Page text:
09/10/2014 04:30 EDT | Updated 11/09/2014 05:59 EST

Canada's Sex Trade Industry Shows Its Diversity As Prostitution Bill Battle Rages

Getty Images

OTTAWA - Not-for-profit groups that advocate for those in the sex industry are divided in their response to the federal government's proposed new prostitution bill.

Some say sex workers aren't adequately protected by Bill C-36, but others say those concerns are a luxury for people who choose to work in the sex industry, not those forced into it.

The proposed law is the government's answer to a Supreme Court decision last year that found the existing laws violated the Charter rights of sex workers because it placed them in peril.

The bill is before a Senate committee this week following similar House of Commons hearings earlier this summer.

The government says the new bill addresses the high court's concerns because it essentially allows prostitutes to work freely — including hiring protection and starting up brothels — as long as they're doing it of their own free will.

But advocates within the sex trade industry say the new provisions do not go far enough to provide the safe working conditions demanded by the Supreme Court decision.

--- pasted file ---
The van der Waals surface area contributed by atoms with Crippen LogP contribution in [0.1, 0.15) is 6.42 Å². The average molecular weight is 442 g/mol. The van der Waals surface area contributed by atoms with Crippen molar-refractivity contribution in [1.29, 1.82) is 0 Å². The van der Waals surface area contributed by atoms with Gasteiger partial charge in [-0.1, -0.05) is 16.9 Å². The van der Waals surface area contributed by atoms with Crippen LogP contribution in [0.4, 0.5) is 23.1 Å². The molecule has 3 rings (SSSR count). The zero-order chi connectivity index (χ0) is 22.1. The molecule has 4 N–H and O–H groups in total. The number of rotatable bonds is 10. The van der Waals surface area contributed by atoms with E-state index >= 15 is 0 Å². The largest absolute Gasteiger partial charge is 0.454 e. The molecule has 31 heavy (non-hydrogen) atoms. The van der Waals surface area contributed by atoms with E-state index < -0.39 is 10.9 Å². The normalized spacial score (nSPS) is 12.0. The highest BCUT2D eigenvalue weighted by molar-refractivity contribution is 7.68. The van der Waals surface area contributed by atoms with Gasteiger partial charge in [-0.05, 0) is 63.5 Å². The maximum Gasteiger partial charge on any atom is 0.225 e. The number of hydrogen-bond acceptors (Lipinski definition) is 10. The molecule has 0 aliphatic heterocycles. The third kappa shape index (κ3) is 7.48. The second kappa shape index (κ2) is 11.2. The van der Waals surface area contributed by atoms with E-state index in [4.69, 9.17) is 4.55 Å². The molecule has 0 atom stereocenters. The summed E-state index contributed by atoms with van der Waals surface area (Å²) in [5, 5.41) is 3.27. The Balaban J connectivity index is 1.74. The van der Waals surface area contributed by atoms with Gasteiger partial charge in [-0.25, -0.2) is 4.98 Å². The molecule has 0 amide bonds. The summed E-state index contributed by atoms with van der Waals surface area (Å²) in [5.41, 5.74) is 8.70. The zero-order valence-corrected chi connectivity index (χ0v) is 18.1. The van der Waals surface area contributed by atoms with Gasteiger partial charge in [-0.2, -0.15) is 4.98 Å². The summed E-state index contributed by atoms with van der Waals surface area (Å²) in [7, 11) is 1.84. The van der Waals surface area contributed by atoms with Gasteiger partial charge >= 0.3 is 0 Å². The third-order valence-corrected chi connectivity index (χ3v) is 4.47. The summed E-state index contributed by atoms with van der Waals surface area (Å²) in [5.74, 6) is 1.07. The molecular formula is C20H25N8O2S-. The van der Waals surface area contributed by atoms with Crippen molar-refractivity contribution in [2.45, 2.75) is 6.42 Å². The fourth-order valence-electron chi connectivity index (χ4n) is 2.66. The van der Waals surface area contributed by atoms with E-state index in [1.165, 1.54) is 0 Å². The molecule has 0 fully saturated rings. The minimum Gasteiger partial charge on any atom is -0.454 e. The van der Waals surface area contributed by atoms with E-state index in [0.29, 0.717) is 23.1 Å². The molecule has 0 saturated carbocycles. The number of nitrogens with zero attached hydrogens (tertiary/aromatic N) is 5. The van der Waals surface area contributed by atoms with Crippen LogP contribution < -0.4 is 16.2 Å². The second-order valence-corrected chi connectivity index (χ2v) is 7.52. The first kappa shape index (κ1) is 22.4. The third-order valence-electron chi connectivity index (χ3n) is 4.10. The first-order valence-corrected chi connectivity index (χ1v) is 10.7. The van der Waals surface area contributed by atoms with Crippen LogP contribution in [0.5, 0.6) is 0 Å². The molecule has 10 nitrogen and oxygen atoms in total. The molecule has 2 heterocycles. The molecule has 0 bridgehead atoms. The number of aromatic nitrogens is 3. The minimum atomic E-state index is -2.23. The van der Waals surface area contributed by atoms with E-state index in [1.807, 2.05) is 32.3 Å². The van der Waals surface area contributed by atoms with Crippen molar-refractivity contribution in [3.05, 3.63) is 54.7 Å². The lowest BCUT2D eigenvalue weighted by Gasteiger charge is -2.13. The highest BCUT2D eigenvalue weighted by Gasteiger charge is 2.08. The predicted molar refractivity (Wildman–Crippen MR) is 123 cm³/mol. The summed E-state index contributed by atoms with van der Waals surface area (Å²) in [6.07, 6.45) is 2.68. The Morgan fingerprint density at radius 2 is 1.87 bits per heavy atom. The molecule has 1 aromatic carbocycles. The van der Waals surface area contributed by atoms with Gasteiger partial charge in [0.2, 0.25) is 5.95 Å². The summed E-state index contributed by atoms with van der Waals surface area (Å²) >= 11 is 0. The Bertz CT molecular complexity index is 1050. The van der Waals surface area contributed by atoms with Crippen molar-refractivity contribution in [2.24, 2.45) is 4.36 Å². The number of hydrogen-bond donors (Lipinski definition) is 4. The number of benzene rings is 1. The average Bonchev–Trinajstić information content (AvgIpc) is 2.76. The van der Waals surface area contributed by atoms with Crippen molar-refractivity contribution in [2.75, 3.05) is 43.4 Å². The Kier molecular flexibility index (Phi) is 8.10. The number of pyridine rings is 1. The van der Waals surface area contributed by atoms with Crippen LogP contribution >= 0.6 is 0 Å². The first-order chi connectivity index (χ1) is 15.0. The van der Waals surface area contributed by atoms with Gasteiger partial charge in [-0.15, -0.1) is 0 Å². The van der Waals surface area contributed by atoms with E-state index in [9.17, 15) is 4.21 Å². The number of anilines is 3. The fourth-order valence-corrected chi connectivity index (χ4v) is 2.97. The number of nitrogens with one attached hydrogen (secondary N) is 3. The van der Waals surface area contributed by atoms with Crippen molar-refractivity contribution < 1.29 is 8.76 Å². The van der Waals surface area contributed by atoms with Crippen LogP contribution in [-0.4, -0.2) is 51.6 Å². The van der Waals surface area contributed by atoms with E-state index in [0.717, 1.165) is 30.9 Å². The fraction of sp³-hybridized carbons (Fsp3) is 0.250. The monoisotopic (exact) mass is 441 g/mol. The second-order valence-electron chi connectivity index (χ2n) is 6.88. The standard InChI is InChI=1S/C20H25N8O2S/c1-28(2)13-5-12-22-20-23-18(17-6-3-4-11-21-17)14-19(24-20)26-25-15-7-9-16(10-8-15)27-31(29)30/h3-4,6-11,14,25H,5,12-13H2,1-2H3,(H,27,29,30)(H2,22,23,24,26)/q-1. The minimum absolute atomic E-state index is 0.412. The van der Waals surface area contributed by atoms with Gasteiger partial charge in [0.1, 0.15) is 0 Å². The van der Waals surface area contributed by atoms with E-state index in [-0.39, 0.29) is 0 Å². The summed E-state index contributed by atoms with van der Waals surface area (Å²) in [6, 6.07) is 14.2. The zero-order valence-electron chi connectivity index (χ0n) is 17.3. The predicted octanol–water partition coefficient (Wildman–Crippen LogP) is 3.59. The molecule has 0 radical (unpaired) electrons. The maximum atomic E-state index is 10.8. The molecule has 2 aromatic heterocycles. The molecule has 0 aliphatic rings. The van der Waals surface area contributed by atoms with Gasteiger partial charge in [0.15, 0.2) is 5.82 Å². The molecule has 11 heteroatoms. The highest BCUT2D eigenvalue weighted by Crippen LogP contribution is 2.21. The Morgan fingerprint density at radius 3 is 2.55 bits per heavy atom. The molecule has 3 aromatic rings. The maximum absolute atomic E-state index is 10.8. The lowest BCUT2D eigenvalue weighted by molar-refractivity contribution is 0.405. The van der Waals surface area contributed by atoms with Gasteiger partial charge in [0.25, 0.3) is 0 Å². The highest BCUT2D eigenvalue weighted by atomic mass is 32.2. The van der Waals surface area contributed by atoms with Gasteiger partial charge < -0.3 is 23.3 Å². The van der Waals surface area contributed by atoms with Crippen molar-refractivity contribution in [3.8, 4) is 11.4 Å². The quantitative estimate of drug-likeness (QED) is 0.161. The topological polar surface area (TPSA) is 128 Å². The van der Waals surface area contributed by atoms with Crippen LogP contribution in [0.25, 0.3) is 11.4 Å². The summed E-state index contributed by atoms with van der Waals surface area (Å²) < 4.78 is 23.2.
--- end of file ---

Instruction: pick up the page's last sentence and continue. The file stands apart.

"We need to listen to what currently working sex workers have to say about their experience and start from there, and you need to believe to what they tell you about their experience," said Kerry Poth, chair of the board of directors at the Pivot Legal Society in Vancouver.

"Because some of us find the idea of sex work to be disgusting or distasteful, doesn't mean that sex workers find it that way."

Some women's groups have scheduled a news conference Wednesday to outline their position on the legislation.

Not all of those working in the sex industry are free to talk, said Timea Nagy, who describes herself as a victim of human trafficking who now works with other victims.

"I hear the pro groups loud and clear when they say, 'What about us, what about the women who are in it because they want to be in it, we have the right for our safety,' and I say, 'Yes, you do," she told the committee.

"'But according to you, you made a conscious decision to enter into a very dangerous world. The trafficked victims didn't make that decision for themselves.'"

Justice Minister Peter MacKay told senators that the ultimate goal of the law is to end prostitution entirely, by making it illegal to buy sex or exploit those who sell it, essentially criminalizing pimps and potentially those who help women in the sex trade.

Nagy said without demand, the trafficking business would wither.

"Girls' lives are ruined forever by johns. Do we create a law for luxury, convenience, to be able to support a habit, or do we create laws to save lives?"

The government is seeking to get the law passed by the end of the year in order to meet the timeline established by the Supreme Court in its decision.

While he believes the new bill is constitutionally sound, MacKay acknowledged Tuesday it is still likely to be tested in the courts.